Collision Center Manager Is Among the Highest Paying Automotive Jobs
Given the many advantages of pursuing a career in the automotive industry, there are several reasons someone would choose this career path. Like any profession, compensation is a big factor. While there are numerous well-paying roles in the automotive field, ZipRecruiter lists collision center manager salaries among the highest for the near future. Discover more about this profession and what it entails from NYADI The College of Transportation Technology, based in Jamaica, NY.
What Does a Collision Repair Center Manager Do?
Collision center managers play a highly regarded role within the automotive field because of the responsibilities they carry. A collision center manager leads and manages a team of automotive repair technicians at an accident repair center. They are tasked with ensuring sales, financial, and customer satisfaction goals are achieved. The duties of a collision center manager can include the following:
- Inspect customer vehicles that have been in an accident and accurately estimate the cost of parts and labor
- Plain daily collision repair schedules and assign workloads to maintain an efficient workflow and ensure jobs are completed on time
- Supervise all departments to make certain quality standards are being met
- Identify and solve issues promptly to prevent delays
- Conduct team meetings to ensure all employees remain on the same page and are aware of company goals
- Manage annual budget
- Hire and train qualified employees and monitor their progress
- Maintain a fair and healthy work environment that encourages honesty and integrity
- Make certain proper safety equipment is accessible and being used correctly
- Deal with unsatisfied customers appropriately
- Conduct periodic spot checks of completed jobs for thoroughness and quality of work
- Establish and maintain a healthy work relationship with all employees
- Reward quality work and reprimand employees when necessary
According to estimates, the average annual pay for a collision center manager in the United States is $76,792 a year as of 2023. That breaks down to approximately $36.92 an hour, or $1,476 per week. How much a collision center manager makes is generally dependent on several factors, such as experience level, qualifications, who the employer is, the location of the job, the cost of living in the area, and more.
Requirements Needed to Become a Collision Center Manager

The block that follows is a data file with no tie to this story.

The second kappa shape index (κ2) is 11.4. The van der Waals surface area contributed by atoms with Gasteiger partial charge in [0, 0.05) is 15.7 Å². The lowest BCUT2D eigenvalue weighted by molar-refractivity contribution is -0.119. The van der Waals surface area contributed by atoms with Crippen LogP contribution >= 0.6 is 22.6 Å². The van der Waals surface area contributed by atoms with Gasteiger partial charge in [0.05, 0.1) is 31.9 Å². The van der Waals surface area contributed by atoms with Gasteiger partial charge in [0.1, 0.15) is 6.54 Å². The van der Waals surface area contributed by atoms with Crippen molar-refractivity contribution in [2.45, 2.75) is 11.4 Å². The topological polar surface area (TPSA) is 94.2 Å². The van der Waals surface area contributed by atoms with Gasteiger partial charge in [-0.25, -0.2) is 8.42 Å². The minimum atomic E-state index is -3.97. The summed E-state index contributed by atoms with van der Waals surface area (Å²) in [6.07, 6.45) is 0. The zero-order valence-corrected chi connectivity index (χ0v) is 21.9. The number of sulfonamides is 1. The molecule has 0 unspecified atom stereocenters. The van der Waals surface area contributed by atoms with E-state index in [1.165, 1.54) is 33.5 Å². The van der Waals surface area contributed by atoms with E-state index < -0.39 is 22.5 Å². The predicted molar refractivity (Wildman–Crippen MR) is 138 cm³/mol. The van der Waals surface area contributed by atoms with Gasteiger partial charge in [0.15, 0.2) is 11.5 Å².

The qualifications necessary to pursue a career as a collision center manager involve extensive hands-on collision repair experience, including areas such as body repairs, paint, estimation, and management. Candidates must also demonstrate an in-depth knowledge of the collision repair process, quality standards, and relevant regulations.
People can acquire the education and skills necessary to one day pursue a career as a collision center manager at NYADI. Our Collision Repair Technology Certificate program led by dedicated instructors features a well-rounded curriculum. Students will have the opportunity to build their professional skills and heighten their understanding in all areas of collision technology. The 48-credit hands-on program includes 16 collision and automotive courses and can be completed in just 13 months.
Take the First Step Toward Becoming a Collision Center Manager
NYADI The College of Transportation Technology in Jamaica, NY, is dedicated to helping students pursue automotive jobs they are passionate about. Those wishing to one day become a collision repair center manager can take the first step at NYADI. Our academic programs equip students with the necessary knowledge and training they need to forge their career path in the automotive industry.
In addition to our programs, a variety of student resources, and career services, we also offer qualifying students various financial aid opportunities to help make secondary education more feasible. For more information on the automotive jobs we help our students acquire, or to learn how you can enroll at NYADI, contact an admissions representative today.